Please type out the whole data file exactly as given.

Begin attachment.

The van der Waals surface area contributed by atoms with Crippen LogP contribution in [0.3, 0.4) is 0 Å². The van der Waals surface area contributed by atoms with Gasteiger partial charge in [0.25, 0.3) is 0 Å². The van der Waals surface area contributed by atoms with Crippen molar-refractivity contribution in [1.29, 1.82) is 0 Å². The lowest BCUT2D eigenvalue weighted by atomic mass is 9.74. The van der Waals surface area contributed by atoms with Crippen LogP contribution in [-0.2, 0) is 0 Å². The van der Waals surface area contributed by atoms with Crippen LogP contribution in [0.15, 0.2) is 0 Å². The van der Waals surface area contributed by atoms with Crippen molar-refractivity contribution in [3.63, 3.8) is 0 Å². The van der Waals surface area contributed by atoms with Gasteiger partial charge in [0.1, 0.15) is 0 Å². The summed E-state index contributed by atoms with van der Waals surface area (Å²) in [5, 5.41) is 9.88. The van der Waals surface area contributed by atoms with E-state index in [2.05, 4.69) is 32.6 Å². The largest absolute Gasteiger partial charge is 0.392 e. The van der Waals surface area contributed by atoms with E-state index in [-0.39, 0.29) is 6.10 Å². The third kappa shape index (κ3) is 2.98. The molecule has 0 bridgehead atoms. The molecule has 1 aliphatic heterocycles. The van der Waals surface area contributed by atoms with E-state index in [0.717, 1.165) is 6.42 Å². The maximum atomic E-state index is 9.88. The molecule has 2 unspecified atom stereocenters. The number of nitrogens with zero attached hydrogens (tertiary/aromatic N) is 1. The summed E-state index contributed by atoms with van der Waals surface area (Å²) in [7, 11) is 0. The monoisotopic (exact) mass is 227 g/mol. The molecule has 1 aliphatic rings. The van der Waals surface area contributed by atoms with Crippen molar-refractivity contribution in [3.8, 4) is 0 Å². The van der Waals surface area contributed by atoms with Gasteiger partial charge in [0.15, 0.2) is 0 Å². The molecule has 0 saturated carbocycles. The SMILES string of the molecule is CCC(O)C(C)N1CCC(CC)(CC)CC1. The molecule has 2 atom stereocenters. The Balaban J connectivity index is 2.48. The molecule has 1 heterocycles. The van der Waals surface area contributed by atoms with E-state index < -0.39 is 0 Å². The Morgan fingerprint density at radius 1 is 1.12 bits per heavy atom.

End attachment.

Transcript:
The van der Waals surface area contributed by atoms with Crippen LogP contribution in [0.3, 0.4) is 0 Å². The van der Waals surface area contributed by atoms with Gasteiger partial charge in [0.25, 0.3) is 0 Å². The van der Waals surface area contributed by atoms with Crippen molar-refractivity contribution in [1.29, 1.82) is 0 Å². The lowest BCUT2D eigenvalue weighted by atomic mass is 9.74. The van der Waals surface area contributed by atoms with Crippen LogP contribution in [-0.2, 0) is 0 Å². The van der Waals surface area contributed by atoms with Crippen LogP contribution in [0.15, 0.2) is 0 Å². The van der Waals surface area contributed by atoms with Crippen molar-refractivity contribution in [3.63, 3.8) is 0 Å². The van der Waals surface area contributed by atoms with Gasteiger partial charge in [0.1, 0.15) is 0 Å². The summed E-state index contributed by atoms with van der Waals surface area (Å²) in [5, 5.41) is 9.88. The van der Waals surface area contributed by atoms with E-state index in [2.05, 4.69) is 32.6 Å². The largest absolute Gasteiger partial charge is 0.392 e. The van der Waals surface area contributed by atoms with E-state index in [-0.39, 0.29) is 6.10 Å². The third kappa shape index (κ3) is 2.98. The molecule has 0 bridgehead atoms. The molecule has 1 aliphatic heterocycles. The van der Waals surface area contributed by atoms with E-state index in [0.717, 1.165) is 6.42 Å². The maximum atomic E-state index is 9.88. The molecule has 2 unspecified atom stereocenters. The number of nitrogens with zero attached hydrogens (tertiary/aromatic N) is 1. The summed E-state index contributed by atoms with van der Waals surface area (Å²) in [7, 11) is 0. The monoisotopic (exact) mass is 227 g/mol. The molecule has 1 aliphatic rings. The van der Waals surface area contributed by atoms with Crippen molar-refractivity contribution in [3.8, 4) is 0 Å². The van der Waals surface area contributed by atoms with Gasteiger partial charge in [0.15, 0.2) is 0 Å². The molecule has 0 saturated carbocycles. The SMILES string of the molecule is CCC(O)C(C)N1CCC(CC)(CC)CC1. The molecule has 2 atom stereocenters. The Balaban J connectivity index is 2.48. The molecule has 1 heterocycles. The van der Waals surface area contributed by atoms with E-state index < -0.39 is 0 Å². The Morgan fingerprint density at radius 1 is 1.12 bits per heavy atom.